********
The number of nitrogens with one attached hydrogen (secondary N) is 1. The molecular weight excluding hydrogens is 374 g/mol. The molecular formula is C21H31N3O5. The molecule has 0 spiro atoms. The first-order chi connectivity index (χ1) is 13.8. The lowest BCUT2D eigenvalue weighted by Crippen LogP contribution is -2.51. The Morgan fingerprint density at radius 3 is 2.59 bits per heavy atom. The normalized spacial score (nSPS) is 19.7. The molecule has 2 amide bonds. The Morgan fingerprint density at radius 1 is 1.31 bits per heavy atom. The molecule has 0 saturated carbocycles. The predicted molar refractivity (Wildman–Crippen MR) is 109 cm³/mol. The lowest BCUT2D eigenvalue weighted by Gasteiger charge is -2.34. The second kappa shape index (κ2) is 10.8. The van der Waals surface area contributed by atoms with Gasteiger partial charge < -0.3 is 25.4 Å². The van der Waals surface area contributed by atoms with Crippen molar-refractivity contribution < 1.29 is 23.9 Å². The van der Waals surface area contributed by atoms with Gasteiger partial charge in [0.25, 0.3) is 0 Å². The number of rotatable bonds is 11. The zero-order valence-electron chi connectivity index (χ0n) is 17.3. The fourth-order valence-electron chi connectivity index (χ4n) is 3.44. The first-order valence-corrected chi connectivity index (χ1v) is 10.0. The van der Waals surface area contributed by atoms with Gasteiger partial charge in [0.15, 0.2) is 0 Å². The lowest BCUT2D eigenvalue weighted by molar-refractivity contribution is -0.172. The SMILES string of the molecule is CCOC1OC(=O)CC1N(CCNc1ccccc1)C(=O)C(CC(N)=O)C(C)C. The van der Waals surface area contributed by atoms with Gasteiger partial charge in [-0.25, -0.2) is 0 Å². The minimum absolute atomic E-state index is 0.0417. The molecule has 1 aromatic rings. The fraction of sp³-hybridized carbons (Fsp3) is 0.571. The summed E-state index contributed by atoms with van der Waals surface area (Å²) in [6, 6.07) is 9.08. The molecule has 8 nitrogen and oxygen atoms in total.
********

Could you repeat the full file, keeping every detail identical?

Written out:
The number of nitrogens with one attached hydrogen (secondary N) is 1. The molecular weight excluding hydrogens is 374 g/mol. The molecular formula is C21H31N3O5. The molecule has 0 spiro atoms. The first-order chi connectivity index (χ1) is 13.8. The lowest BCUT2D eigenvalue weighted by Crippen LogP contribution is -2.51. The Morgan fingerprint density at radius 3 is 2.59 bits per heavy atom. The normalized spacial score (nSPS) is 19.7. The molecule has 2 amide bonds. The Morgan fingerprint density at radius 1 is 1.31 bits per heavy atom. The molecule has 0 saturated carbocycles. The predicted molar refractivity (Wildman–Crippen MR) is 109 cm³/mol. The lowest BCUT2D eigenvalue weighted by Gasteiger charge is -2.34. The second kappa shape index (κ2) is 10.8. The van der Waals surface area contributed by atoms with Gasteiger partial charge < -0.3 is 25.4 Å². The van der Waals surface area contributed by atoms with Crippen molar-refractivity contribution < 1.29 is 23.9 Å². The van der Waals surface area contributed by atoms with Gasteiger partial charge in [0.25, 0.3) is 0 Å². The number of rotatable bonds is 11. The zero-order valence-electron chi connectivity index (χ0n) is 17.3. The fourth-order valence-electron chi connectivity index (χ4n) is 3.44. The first-order valence-corrected chi connectivity index (χ1v) is 10.0. The van der Waals surface area contributed by atoms with Gasteiger partial charge in [0.15, 0.2) is 0 Å². The lowest BCUT2D eigenvalue weighted by molar-refractivity contribution is -0.172. The SMILES string of the molecule is CCOC1OC(=O)CC1N(CCNc1ccccc1)C(=O)C(CC(N)=O)C(C)C. The van der Waals surface area contributed by atoms with Gasteiger partial charge in [-0.25, -0.2) is 0 Å². The minimum absolute atomic E-state index is 0.0417. The molecule has 1 aromatic rings. The fraction of sp³-hybridized carbons (Fsp3) is 0.571. The summed E-state index contributed by atoms with van der Waals surface area (Å²) in [6, 6.07) is 9.08. The molecule has 8 nitrogen and oxygen atoms in total.